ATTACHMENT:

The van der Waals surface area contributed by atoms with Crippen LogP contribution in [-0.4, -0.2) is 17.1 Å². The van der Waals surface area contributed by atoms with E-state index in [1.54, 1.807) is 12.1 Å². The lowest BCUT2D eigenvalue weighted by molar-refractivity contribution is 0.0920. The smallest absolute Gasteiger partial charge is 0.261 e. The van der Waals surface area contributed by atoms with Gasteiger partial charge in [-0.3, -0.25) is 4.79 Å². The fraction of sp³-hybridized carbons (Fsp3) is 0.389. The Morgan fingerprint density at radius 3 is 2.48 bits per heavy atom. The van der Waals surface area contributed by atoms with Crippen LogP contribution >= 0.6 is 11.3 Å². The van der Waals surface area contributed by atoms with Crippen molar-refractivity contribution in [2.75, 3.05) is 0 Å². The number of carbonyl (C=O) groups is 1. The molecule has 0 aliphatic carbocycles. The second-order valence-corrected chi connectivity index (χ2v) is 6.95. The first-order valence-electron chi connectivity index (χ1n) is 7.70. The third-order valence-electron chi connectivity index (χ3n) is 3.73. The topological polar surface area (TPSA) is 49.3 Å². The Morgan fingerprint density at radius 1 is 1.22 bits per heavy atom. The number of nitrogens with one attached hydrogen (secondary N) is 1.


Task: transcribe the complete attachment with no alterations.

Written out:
The van der Waals surface area contributed by atoms with Crippen LogP contribution in [-0.4, -0.2) is 17.1 Å². The van der Waals surface area contributed by atoms with E-state index in [1.54, 1.807) is 12.1 Å². The lowest BCUT2D eigenvalue weighted by molar-refractivity contribution is 0.0920. The smallest absolute Gasteiger partial charge is 0.261 e. The van der Waals surface area contributed by atoms with Gasteiger partial charge in [-0.3, -0.25) is 4.79 Å². The fraction of sp³-hybridized carbons (Fsp3) is 0.389. The Morgan fingerprint density at radius 3 is 2.48 bits per heavy atom. The van der Waals surface area contributed by atoms with Crippen LogP contribution >= 0.6 is 11.3 Å². The van der Waals surface area contributed by atoms with Crippen molar-refractivity contribution in [2.75, 3.05) is 0 Å². The number of carbonyl (C=O) groups is 1. The molecule has 0 aliphatic carbocycles. The second-order valence-corrected chi connectivity index (χ2v) is 6.95. The first-order valence-electron chi connectivity index (χ1n) is 7.70. The third-order valence-electron chi connectivity index (χ3n) is 3.73. The topological polar surface area (TPSA) is 49.3 Å². The Morgan fingerprint density at radius 1 is 1.22 bits per heavy atom. The number of nitrogens with one attached hydrogen (secondary N) is 1.